Ever know someone with “a chip on their shoulder”? One story has that phrase originating from the idea of two boys picking a fight with each other, the one putting a wood chip on his shoulder and daring the other to knock the chip off, thus initiating the knock-down-drag-out.
The problem with chips on shoulders is that they tend to fall off on their own, starting fights when none were intended. For example:
“Then the people of Ephraim asked Gideon, ‘Why have you treated us this way? Why didn’t you send for us when you first went out to fight the Midianites?’ And they argued heatedly with Gideon.”
Poor guy. He was simply trying to save the nation of Israel. Try and do a good deed and get dissed for it.
Several generations and a few leaders down the road…
“Then the people of Ephraim mobilized an army and crossed over the Jordan River to Zaphon. They sent this message to Jephthah: ‘Why didn’t you call for us to help you fight against the Ammonites? We are going to burn down your house with you in it!’”
Okay, now once is an isolated incident, but twice (and twice, recorded in the Bible, mind you) is a bit of trend. What gives?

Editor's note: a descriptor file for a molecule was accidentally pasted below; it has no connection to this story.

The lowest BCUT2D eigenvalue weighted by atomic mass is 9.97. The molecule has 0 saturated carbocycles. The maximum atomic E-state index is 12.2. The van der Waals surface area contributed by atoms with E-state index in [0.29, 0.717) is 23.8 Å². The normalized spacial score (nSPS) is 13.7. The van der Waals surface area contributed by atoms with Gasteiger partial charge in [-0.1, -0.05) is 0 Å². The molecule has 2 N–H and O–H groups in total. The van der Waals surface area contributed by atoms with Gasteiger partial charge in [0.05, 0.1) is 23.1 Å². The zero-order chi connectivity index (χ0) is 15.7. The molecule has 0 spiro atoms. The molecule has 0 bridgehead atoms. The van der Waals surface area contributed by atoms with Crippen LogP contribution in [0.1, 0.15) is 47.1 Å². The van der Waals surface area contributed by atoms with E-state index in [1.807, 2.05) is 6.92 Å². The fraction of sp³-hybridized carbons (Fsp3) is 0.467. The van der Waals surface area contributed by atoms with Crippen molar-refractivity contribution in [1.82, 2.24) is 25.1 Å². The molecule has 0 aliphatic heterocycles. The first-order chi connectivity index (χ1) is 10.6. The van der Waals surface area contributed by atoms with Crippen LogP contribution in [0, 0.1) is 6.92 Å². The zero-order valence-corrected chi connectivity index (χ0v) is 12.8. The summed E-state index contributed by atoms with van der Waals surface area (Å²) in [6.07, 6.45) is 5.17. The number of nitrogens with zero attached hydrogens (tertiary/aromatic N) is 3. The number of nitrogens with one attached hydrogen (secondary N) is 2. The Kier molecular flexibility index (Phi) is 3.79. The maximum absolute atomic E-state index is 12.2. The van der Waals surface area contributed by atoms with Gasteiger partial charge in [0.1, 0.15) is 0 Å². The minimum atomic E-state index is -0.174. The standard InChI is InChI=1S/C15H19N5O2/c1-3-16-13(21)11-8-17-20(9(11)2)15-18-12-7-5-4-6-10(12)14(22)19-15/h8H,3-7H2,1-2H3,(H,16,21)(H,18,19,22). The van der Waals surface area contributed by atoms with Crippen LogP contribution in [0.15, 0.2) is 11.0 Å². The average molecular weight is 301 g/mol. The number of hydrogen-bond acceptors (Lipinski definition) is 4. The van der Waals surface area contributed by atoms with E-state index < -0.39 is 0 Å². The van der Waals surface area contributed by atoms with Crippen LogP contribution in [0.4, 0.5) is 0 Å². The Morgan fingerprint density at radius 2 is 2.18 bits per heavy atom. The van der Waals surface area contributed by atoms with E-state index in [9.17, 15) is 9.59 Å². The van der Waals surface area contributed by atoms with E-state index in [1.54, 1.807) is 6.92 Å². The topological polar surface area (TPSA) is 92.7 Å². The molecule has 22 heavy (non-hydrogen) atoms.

Actually, what we have here is not simply a failure to communicate. It looks more like offense borne of pride, pure and simple. In the first argument, Gideon was able to stand them down. The upshot of the second encounter, however, is a bloody mess, literally.
You can bet the left-over Ammonites were celebrating.
Which is generally the outcome of offense. Wasted time, wasted talent, wasted emotions, wasted lives. Spiritual blood-letting. And our enemy loves it.
Of course, we have our sophisticated, modern, spiritually justified forms of this today:
Why didn’t I get asked to be on the worship team?
Why didn’t I get picked to lead the project?
Why isn’t my contribution recognized?
Why isn’t my child getting the lead role?
It all comes down to…me.
I couldn’t find anymore references to the people of Ephraim getting ticked off for some sense of wounded pride about being left out of the rumble. Maybe they learned a lesson the hard way; I hope they did.
I hope we, as the church (which means each of us individually) can learn it much easier.
Or else soon all we’ll be left holding are our own offenses…and a bag of wood chips.
Judges 8:1;12:1 Holy Bible, New Living Translation, copyright © 1996, 2004, 2015 by Tyndale House Foundation. Used by permission of Tyndale House Publishers Inc., Carol Stream, Illinois 60188. All rights reserved.